[0173]
Using the concatenation structure inherent in these configurations, it is possible to obtain an efficient method which calculates activation patterns for the network. This method is best suited for implementation by a programmed computer, although specific instances may be implemented in hardware.

[0174]
Considering multiline addressing in the context of concatenated schemes, it may be recalled that
$Q=\prod _{i=0}^{l1}{q}_{i}.$
If the assignment of activation patterns and network configurations to display lines is made with care, then it is possible to have l hierarchical levels of multiline addressing. At the finest level, it is possible to address blocks of q_{0} ^{k }consecutive display lines by activating cq_{0 }driver lines. The overall activation pattern required is quite straightforward to calculate. The crosstalk with any other display line (outside the set of display lines in the block of q_{0} ^{k}) is still at most v. In the next level, it is possible to address blocks of (q_{0}q_{1})^{k }consecutive display lines by activating c(q_{0}q_{1}) driver lines, and so on.

[0175]
Another family of addressing schemes which enjoy another kind of multiline addressing capability is now described. These schemes all have c=2 and v=1. They have the property that, for some fixed integer t≧2, any one or two or three or indeed any number not more than t of consecutive display electrodes (outputs) may be activated by an easily computed activation pattern, whilst any other display line still has a network configuration with crosstalk at most 1 when compared to this activation pattern.

[0176]
As previously, methods are described for connecting the intermediate nodes (driver lines) with the output nodes (display lines) along with algorithmic and plural stage processes for calculating which intermediate nodes should be stimulated in order to fully activate any particular output node.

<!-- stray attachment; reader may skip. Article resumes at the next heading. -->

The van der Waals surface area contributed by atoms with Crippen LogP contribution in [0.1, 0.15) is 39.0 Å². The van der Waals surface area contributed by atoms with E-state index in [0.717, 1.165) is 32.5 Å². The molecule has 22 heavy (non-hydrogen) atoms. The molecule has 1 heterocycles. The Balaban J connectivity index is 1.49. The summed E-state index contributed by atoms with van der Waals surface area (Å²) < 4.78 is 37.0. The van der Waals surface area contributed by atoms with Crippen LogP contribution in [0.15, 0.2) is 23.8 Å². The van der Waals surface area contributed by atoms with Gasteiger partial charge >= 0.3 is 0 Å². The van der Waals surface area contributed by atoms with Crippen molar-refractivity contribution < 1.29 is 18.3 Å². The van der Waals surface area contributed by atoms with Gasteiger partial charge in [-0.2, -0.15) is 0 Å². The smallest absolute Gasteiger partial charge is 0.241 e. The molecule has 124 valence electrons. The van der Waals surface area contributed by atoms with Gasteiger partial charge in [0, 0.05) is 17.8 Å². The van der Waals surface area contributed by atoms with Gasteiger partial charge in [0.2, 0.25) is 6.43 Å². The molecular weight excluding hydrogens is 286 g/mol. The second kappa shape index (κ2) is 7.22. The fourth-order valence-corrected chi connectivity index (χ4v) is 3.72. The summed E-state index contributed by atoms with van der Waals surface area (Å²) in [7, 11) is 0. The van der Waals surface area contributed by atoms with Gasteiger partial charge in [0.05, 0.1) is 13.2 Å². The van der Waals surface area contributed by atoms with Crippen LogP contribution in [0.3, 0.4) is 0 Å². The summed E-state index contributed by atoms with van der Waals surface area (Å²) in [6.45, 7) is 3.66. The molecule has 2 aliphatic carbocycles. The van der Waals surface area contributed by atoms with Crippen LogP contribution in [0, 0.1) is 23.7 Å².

[0177]
A first addressing scheme is described in the case where t=2 and n, the number of driver lines, is at least 7. Another parameter w is now associated with n, and defined such that: w=[n− 3/4]. The number N of output nodes in our addressing scheme is equal to 2nw and for each n, is at least as large as the integer n^{2}/2−3n. This is within 5n/2 of the maximum possible number
$\left(\begin{array}{c}n\\ 2\end{array}\right)\hspace{1em}$
of display electrodes in a scheme with n driver lines with c=2 and v=1. There is the additional advantage that any consecutive pair of display electrodes may be simultaneously addressed.

[0178]
The connections between driver lines and display electrodes are now described. Let D be the number of a display electrode, where 0≦D<2nw.

 Write D=2ni+j where 0≦j<2n and 0≦i<w.
 If j is even, then connect output numbered D to the driver lines numbered j/2 and (j/2)−2−2i mod n.
 If j is odd, then connect output numbered D to the driver lines numbered ((j−1)/2)−2−2i mod n and (j+1)/2 mod n.

[0182]
For n=10, we have w=2 and the above procedure results in 40 activation patterns, each containing two 1's. The list of activation patterns for this example is shown in Table 7 below.
 TABLE 7 
 
 
 0  1000000010 
 1  0100000010 
 2  0100000001 
 3  0010000001 
 4  1010000000 
 5  1001000000 
 6  0101000000 
 7  0100100000 
 8  0010100000 
 9  0010010000 
 10  0001010000 
 11  0001001000 
 12  0000101000 
 13  0000100100 
 14  0000010100 
 15  0000010010 
 16  0000001010 
 17  0000001001 
 18  0000000101 
 19  1000000100 
 20  1000001000 
 21  0100001000 
 22  0100000100